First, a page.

Excavating Cultural Values from Art.
Lin & Lin Gallery, which was established as Lin & Keng Gallery in 1992, has focused on the development of Chinese aesthetics from the perspective of cultural identity for many years. Since the early 1980s, the Gallery founder Lin Tien-min has explored and promoted the work of the senior generation artists Sanyu, Wu Da-Yu, Lin Fengmian, Guan Liang, Pang Xunqin, Yun Gee, Zao Wou-Ki, and Chu Teh-Chun, among others. Lin Tien-min, as an advocate for Chinese art, has consistently adhered to his mission of fostering and researching its ongoing progression. Furthermore, the Gallery focuses on local culture and its relation to modern and contemporary art as part of its long-term, broad-view management plan. With historical context as its foundation and aestheticism at its core, the Gallery researches the spirit of Chinese aesthetics and recognises its value.
With the transfer of the Gallery's management to Lin Tien-min's son David Lin, the promotion of senior generation artists has continued and cooperation with its main contemporary artists has grown closer. These include the well established Chinese artists Yan Hsia, Hsiao Chin, Liu Wei, Yin Zhaoyang, Chen Chieh-Jen, and Kuo Wei-Kuo. The Gallery not only promotes both modern and contemporary art but also continues to uphold Chinese culture. In recent years, David Lin has actively championed the work of new generation artists, such as Liu Shih-Tung, Lai Chiu-Chen, Shen Liang, Zhao Zhao, Huang Chia-Ning, and Wang Liang-Yin, on the international stage, thus broadening the market for Chinese artists worldwide. He has also collaborated with important international art institutions, curators, collectors, and art fair organisers to further curatorial projects, and through regional and generational dialog, advanced multifaceted perspectives of local culture. With this idealistic and sweeping global outlook, the Gallery comprehensively presents even more features of Chinese art and its development, and thus far, the art it promotes has found its way into various important institutional and private collections around the world.
With Taipei Dangdai launching the online platform Taipei Connections (2–5 May 2020) to connect galleries with collectors prior to the fair's January 2021 edition, we take a look at exhibitions taking place across Taipei's art scene.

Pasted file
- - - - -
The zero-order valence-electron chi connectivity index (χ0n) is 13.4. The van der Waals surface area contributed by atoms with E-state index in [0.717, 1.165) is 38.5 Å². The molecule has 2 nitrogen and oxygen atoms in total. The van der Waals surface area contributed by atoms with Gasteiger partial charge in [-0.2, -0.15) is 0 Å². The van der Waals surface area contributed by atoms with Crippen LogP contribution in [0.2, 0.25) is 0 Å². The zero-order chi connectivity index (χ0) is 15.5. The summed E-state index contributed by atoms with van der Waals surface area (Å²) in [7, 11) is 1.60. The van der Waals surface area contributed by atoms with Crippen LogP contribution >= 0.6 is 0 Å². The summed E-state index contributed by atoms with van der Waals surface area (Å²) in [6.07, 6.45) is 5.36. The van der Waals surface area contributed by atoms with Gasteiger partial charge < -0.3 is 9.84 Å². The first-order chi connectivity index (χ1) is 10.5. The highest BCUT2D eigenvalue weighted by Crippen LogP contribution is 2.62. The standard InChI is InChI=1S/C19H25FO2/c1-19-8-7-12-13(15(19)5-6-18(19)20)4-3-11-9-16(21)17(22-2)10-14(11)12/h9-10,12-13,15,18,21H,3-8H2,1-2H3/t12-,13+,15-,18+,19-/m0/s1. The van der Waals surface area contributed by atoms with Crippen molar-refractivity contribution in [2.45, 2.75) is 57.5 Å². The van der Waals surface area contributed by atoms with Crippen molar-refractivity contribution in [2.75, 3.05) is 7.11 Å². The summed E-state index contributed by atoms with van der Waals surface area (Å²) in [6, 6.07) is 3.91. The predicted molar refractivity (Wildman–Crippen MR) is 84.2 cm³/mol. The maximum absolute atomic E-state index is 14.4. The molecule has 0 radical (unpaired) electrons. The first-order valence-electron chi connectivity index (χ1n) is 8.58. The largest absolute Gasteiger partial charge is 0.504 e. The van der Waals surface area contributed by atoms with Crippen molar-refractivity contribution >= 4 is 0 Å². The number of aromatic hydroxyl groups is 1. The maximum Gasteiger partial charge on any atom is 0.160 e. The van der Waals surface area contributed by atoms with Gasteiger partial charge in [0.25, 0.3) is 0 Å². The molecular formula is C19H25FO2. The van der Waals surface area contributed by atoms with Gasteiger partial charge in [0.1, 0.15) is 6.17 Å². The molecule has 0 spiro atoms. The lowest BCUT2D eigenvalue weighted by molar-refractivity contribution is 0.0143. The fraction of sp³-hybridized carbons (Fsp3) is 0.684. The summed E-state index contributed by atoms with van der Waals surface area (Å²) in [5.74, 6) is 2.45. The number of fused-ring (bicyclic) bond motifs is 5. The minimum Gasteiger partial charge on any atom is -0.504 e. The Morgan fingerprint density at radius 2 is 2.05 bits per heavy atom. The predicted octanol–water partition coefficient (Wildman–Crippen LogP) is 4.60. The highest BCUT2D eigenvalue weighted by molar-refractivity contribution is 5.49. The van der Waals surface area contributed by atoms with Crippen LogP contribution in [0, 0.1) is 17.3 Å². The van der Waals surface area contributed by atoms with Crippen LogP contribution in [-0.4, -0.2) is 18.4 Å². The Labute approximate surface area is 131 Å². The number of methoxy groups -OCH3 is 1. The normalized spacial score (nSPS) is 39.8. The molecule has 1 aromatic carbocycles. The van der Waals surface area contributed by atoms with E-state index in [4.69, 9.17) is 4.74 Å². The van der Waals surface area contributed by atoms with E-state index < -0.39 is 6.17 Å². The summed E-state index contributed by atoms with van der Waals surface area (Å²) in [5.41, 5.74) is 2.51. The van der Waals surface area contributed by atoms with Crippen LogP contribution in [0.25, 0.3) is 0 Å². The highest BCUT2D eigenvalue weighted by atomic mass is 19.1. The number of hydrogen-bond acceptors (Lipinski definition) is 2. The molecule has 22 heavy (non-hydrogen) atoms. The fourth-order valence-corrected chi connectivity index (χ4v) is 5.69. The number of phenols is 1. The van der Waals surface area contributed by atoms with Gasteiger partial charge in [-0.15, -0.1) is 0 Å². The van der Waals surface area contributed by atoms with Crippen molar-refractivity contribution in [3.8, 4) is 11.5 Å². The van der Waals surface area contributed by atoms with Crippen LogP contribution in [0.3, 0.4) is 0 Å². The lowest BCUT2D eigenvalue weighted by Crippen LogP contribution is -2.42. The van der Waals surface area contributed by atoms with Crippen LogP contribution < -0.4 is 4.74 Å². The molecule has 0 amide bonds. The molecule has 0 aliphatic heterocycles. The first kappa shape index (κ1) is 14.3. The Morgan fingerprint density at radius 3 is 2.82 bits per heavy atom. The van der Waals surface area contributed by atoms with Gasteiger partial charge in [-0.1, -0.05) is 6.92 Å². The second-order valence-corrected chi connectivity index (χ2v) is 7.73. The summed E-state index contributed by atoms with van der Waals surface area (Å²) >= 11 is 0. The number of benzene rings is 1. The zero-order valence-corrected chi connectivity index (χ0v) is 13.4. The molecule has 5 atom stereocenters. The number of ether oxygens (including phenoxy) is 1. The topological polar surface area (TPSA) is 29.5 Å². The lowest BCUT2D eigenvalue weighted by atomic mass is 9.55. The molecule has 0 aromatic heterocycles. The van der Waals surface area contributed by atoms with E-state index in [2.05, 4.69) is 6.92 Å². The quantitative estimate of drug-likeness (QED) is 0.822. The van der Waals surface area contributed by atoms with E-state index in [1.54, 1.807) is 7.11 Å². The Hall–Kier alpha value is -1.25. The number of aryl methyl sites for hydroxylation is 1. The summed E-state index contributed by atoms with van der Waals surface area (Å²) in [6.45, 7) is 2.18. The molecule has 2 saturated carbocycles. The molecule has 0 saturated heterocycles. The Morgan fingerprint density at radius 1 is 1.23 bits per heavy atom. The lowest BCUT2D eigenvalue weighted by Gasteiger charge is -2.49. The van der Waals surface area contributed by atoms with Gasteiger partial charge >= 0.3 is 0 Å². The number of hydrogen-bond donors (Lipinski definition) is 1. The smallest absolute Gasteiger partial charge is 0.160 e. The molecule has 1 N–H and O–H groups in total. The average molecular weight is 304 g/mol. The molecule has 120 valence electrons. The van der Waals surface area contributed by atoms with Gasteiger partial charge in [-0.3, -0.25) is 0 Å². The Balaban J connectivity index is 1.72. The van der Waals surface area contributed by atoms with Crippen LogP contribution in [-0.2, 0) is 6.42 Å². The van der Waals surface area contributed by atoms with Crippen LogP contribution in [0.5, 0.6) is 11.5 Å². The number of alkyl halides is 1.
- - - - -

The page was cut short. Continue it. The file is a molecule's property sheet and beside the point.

Taipei Connections seeks to build a bridge between galleries and collectors separated by COVID-19.
With tens of millions in China confined to their homes, galleries and institutions have likewise pivoted to online events.
On the eve of Art Basel in Hong Kong's private view on Wednesday, the Beijing-based artist Huang Rui took to the streets of Central for a paint-splashed performance about the cyclical nature of history. The piece was a tribute to Lee Wen, the pioneering Asian performance artist who died early this month.
Chen Chieh-jen's exhibition at Lin & Lin, After the Financial Crisis and Automated Production, featured a selection of his old and recent works exploring ways in which Taiwanese have been affected by neoliberal capitalism and technological developments. The show revealed how Chen's approach to these themes has changed since the 1990s.
On May 21, Taiwanese artist and filmmaker Chen Chieh-jen received the prestigious Artist of the Year honor at the Award of Art China (AAC) ceremony in Beijing. In its 12th year, AAC is an annual award founded by Chinese art media group Artron, recognizing the best of contemporary art within Greater China. Chen was presented with a trophy for his...
While I was writing this article, in February 2018, the artist Zhao Yao received permission to rent the iconic Workers' Stadium in north-eastern Beijing for one day in May. His intention was to show an abstract composition on fabric, measuring 116 × 86 m, which was produced in 2016 and initially displayed 5,000 m above sea level on a mountainside...
A prominent member of the post-1980s generation of Chinese artists and a former assistant of Ai Wewei, the Beijing artist talks about his visually stunning, anti-authoritarian and provocative work. Lilly Wei talked to the artist in his Beijing studio in 2015
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